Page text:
The turn of Savage's fortunes was also the result of a renewed campaign against his mother, which granted him in 1729 a fixed pension of the considerable amount of £200 per annum. Savage apparently obtained this through repeated extortion, as Johnson recounts that he "threatened to harass her [Mrs. Brett] with Lampoons, and to publish a copious Narrative of her Conduct, unless she consented to purchase an Exemption from Infamy, by allowing him a Pension." Thanks to this pension, Savage now bordered on opulence, along with an apartment in Arlington Street, and free supplies of wine and books, all at the expense of Lord Tyrconnel. [17]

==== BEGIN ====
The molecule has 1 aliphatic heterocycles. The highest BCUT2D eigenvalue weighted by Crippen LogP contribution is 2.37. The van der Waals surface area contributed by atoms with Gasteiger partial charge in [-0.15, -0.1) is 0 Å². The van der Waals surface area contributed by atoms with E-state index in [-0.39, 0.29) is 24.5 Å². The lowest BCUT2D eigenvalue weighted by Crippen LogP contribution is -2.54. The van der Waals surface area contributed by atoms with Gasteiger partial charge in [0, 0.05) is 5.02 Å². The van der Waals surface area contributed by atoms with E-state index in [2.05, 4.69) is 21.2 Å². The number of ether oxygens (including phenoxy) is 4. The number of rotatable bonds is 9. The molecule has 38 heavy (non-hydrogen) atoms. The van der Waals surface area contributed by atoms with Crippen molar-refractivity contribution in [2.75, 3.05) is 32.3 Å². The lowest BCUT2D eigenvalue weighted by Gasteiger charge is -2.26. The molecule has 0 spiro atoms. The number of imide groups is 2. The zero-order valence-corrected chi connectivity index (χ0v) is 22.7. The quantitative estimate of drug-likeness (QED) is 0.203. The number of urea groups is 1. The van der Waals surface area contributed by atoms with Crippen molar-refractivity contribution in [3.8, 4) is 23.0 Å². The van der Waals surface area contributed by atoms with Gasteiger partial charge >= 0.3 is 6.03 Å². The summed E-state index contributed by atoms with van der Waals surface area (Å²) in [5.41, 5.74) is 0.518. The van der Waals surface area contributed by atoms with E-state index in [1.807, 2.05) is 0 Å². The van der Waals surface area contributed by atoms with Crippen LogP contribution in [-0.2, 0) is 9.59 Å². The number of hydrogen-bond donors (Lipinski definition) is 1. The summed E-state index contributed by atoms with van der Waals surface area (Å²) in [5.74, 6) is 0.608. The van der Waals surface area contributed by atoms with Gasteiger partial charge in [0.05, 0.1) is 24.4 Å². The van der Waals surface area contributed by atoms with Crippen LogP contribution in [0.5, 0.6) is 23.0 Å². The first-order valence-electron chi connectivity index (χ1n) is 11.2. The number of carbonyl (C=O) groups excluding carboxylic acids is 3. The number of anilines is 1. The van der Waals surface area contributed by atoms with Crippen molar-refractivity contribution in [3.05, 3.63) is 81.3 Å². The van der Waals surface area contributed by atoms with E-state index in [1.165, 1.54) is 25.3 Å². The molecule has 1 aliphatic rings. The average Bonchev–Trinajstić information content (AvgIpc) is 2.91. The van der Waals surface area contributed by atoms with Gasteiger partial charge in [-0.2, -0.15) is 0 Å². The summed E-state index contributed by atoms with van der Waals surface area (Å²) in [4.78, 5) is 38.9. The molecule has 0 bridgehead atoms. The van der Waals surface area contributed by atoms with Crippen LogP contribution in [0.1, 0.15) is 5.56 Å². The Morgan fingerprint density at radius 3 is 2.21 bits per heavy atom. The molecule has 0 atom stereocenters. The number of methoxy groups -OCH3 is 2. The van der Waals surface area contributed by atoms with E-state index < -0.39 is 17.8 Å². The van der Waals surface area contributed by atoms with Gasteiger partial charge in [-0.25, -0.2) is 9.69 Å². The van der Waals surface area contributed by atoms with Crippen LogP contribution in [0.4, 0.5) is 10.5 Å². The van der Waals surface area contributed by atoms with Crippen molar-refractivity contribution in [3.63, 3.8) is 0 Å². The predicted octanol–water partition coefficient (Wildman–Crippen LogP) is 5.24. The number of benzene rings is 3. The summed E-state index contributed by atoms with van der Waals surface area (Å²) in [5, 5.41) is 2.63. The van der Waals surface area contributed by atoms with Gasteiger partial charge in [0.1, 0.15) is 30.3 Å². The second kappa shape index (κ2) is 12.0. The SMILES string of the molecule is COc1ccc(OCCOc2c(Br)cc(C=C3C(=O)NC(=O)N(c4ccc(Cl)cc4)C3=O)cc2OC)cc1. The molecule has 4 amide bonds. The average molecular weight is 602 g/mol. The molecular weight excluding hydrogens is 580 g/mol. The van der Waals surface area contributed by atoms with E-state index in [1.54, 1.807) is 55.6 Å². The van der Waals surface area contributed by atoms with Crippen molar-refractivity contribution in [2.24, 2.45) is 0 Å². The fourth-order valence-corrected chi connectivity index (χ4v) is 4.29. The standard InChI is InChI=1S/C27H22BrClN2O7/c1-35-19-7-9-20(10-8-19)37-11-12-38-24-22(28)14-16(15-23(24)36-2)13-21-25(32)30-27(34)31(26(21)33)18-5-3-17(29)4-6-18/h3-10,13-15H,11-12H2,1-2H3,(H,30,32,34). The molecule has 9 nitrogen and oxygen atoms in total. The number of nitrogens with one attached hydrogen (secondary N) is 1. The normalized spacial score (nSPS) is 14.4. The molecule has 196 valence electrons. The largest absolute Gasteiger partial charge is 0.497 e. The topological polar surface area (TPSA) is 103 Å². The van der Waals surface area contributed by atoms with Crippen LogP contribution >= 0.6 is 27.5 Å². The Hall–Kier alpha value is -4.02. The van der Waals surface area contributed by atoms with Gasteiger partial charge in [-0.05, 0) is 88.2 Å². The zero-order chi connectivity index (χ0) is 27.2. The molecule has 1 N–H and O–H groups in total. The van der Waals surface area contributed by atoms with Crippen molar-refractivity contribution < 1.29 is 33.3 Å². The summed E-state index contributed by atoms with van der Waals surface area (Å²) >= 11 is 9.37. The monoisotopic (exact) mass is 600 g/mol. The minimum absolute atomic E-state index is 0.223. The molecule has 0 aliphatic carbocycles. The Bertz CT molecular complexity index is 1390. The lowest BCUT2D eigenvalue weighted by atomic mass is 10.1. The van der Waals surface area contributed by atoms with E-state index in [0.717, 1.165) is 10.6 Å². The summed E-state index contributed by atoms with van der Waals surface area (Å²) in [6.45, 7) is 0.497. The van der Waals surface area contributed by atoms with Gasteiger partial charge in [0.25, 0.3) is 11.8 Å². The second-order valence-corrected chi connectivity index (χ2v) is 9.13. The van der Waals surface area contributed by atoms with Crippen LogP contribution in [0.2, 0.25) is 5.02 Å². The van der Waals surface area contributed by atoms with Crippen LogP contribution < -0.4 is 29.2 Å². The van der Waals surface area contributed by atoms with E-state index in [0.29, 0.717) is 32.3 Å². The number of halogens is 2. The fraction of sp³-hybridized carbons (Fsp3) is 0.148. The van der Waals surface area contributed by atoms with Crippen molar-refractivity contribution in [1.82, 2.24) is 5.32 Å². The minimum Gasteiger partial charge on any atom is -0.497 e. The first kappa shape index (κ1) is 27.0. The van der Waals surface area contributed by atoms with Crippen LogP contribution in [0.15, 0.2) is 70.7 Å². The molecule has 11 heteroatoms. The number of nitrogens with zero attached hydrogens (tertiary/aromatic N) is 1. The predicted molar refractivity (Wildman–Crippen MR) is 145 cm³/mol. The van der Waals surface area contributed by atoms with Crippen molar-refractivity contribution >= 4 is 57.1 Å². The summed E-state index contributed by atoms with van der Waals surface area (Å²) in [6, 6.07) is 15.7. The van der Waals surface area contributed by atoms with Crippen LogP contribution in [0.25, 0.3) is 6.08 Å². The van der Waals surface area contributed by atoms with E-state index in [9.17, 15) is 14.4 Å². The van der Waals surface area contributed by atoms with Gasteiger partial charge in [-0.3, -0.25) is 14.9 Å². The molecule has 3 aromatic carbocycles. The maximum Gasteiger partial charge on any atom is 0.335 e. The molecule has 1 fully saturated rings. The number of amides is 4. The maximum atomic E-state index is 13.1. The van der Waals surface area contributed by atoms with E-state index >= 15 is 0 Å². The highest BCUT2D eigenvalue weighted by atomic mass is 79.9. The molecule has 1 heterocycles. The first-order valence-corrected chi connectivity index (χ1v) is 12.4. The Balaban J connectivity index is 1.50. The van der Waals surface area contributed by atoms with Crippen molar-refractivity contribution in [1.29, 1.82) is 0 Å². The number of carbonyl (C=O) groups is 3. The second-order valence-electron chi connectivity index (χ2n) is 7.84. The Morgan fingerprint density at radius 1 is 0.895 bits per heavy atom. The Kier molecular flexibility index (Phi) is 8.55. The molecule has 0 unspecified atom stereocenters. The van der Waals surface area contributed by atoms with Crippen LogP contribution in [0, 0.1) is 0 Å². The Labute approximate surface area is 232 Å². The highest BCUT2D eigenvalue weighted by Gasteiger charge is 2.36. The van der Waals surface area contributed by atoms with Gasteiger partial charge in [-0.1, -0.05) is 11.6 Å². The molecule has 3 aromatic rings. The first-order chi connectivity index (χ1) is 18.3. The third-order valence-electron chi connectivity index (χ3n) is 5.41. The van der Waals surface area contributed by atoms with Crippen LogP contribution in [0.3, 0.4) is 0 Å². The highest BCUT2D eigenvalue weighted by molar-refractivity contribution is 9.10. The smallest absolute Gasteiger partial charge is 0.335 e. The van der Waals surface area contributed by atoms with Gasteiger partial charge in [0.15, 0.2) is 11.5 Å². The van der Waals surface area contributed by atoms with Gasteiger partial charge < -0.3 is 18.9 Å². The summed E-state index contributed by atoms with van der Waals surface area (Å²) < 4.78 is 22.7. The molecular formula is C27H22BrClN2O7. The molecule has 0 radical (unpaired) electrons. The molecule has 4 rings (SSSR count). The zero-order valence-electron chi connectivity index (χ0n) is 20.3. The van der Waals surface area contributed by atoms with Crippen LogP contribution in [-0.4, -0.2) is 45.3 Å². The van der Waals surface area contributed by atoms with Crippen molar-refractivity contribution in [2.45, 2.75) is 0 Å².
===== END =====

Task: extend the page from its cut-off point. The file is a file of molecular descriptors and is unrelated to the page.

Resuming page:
Paradoxically, at the height of his popular fame, Savage was bound by his deal with Mrs Brett and Lord Tyrconnel to remain silent as a poet until 1735, except for an unusual arrangement with Queen Caroline to become a "Volunteer Laureate" which granted him from 1732 a further pension of £50 per annum until the queen's death. [18] The deal with Lord Tyrconnel also seemed to oblige Savage to dismiss his previous penchant for scandal in order to become a respectable member of society as his new patron was. The relationship between the two seemed genuinely based on Tyrconnel sympathy and admiration of Savage as a poet, and it was Tyrconnel himself who promoted him to the queen as a candidate for the laureateship. [19] Savage's literary inactivity (interrupted only by his occasional poems to the queen and to Robert Walpole, which he unsuccessfully tried to win as a patron) ultimately seemed to irritate Lord Tyrconnel, and by 1735 their relationship had deteriorated to the point that Lord Tyrconnel forbade him to continue living in his apartment in Arlington Street and stopped providing him his pension. [20] Now reduced to poverty, Savage became a frequent target for a growing number of satires and attacks, but began publishing again for Cave's The Gentleman's Magazine . [21]